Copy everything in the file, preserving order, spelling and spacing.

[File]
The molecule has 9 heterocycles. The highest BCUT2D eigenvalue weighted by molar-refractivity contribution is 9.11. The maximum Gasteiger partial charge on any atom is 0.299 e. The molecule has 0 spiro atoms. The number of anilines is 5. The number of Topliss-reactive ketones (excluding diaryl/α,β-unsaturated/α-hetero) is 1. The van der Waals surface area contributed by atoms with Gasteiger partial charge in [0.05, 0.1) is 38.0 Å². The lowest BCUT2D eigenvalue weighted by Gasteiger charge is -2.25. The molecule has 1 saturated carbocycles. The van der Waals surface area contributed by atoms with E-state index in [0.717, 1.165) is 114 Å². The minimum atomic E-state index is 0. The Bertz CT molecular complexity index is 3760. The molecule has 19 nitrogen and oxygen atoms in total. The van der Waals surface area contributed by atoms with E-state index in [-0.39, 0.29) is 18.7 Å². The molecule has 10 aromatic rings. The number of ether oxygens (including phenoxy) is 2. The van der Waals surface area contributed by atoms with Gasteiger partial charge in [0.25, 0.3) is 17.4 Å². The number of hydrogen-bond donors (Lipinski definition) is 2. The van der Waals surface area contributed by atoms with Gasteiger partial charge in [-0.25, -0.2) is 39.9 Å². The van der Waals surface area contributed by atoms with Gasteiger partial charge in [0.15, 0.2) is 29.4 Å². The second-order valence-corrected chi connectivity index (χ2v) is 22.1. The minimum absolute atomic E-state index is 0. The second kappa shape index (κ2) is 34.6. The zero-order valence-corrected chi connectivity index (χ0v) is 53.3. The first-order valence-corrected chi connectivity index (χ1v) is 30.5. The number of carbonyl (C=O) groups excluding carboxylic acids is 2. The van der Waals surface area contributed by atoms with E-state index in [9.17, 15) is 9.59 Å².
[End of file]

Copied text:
The molecule has 9 heterocycles. The highest BCUT2D eigenvalue weighted by molar-refractivity contribution is 9.11. The maximum Gasteiger partial charge on any atom is 0.299 e. The molecule has 0 spiro atoms. The number of anilines is 5. The number of Topliss-reactive ketones (excluding diaryl/α,β-unsaturated/α-hetero) is 1. The van der Waals surface area contributed by atoms with Gasteiger partial charge in [0.05, 0.1) is 38.0 Å². The lowest BCUT2D eigenvalue weighted by Gasteiger charge is -2.25. The molecule has 1 saturated carbocycles. The van der Waals surface area contributed by atoms with E-state index in [0.717, 1.165) is 114 Å². The minimum atomic E-state index is 0. The Bertz CT molecular complexity index is 3760. The molecule has 19 nitrogen and oxygen atoms in total. The van der Waals surface area contributed by atoms with E-state index in [-0.39, 0.29) is 18.7 Å². The molecule has 10 aromatic rings. The number of ether oxygens (including phenoxy) is 2. The van der Waals surface area contributed by atoms with Gasteiger partial charge in [0.25, 0.3) is 17.4 Å². The number of hydrogen-bond donors (Lipinski definition) is 2. The van der Waals surface area contributed by atoms with Gasteiger partial charge in [-0.25, -0.2) is 39.9 Å². The van der Waals surface area contributed by atoms with Gasteiger partial charge in [0.15, 0.2) is 29.4 Å². The second-order valence-corrected chi connectivity index (χ2v) is 22.1. The minimum absolute atomic E-state index is 0. The second kappa shape index (κ2) is 34.6. The zero-order valence-corrected chi connectivity index (χ0v) is 53.3. The first-order valence-corrected chi connectivity index (χ1v) is 30.5. The number of carbonyl (C=O) groups excluding carboxylic acids is 2. The van der Waals surface area contributed by atoms with E-state index in [9.17, 15) is 9.59 Å².